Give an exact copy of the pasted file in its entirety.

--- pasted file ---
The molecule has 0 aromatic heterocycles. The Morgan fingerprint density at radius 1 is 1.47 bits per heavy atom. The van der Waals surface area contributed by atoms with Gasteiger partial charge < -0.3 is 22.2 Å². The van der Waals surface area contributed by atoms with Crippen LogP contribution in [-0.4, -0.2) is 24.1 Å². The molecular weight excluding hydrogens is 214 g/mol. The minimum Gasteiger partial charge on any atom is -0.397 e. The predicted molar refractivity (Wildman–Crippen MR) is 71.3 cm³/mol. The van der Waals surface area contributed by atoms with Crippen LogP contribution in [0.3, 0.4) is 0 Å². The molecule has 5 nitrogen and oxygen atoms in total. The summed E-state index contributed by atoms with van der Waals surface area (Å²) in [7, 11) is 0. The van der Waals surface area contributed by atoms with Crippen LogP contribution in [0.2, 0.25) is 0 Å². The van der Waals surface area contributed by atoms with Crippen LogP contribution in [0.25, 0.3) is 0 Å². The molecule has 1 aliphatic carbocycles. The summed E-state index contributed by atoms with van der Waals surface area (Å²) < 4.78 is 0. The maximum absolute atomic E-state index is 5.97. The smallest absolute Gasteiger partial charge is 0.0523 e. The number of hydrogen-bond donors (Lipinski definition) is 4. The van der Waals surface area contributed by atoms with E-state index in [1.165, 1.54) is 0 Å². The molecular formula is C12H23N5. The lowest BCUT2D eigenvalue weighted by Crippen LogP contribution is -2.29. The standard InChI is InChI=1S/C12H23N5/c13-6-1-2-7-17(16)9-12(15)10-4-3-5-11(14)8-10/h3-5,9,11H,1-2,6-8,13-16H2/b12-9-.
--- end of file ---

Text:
The molecule has 0 aromatic heterocycles. The Morgan fingerprint density at radius 1 is 1.47 bits per heavy atom. The van der Waals surface area contributed by atoms with Gasteiger partial charge < -0.3 is 22.2 Å². The van der Waals surface area contributed by atoms with Crippen LogP contribution in [-0.4, -0.2) is 24.1 Å². The molecular weight excluding hydrogens is 214 g/mol. The minimum Gasteiger partial charge on any atom is -0.397 e. The predicted molar refractivity (Wildman–Crippen MR) is 71.3 cm³/mol. The van der Waals surface area contributed by atoms with Crippen LogP contribution in [0.3, 0.4) is 0 Å². The molecule has 5 nitrogen and oxygen atoms in total. The summed E-state index contributed by atoms with van der Waals surface area (Å²) in [7, 11) is 0. The van der Waals surface area contributed by atoms with Crippen LogP contribution in [0.2, 0.25) is 0 Å². The van der Waals surface area contributed by atoms with Crippen LogP contribution in [0.25, 0.3) is 0 Å². The molecule has 1 aliphatic carbocycles. The summed E-state index contributed by atoms with van der Waals surface area (Å²) < 4.78 is 0. The maximum absolute atomic E-state index is 5.97. The smallest absolute Gasteiger partial charge is 0.0523 e. The number of hydrogen-bond donors (Lipinski definition) is 4. The van der Waals surface area contributed by atoms with E-state index in [1.165, 1.54) is 0 Å². The molecular formula is C12H23N5. The lowest BCUT2D eigenvalue weighted by Crippen LogP contribution is -2.29. The standard InChI is InChI=1S/C12H23N5/c13-6-1-2-7-17(16)9-12(15)10-4-3-5-11(14)8-10/h3-5,9,11H,1-2,6-8,13-16H2/b12-9-.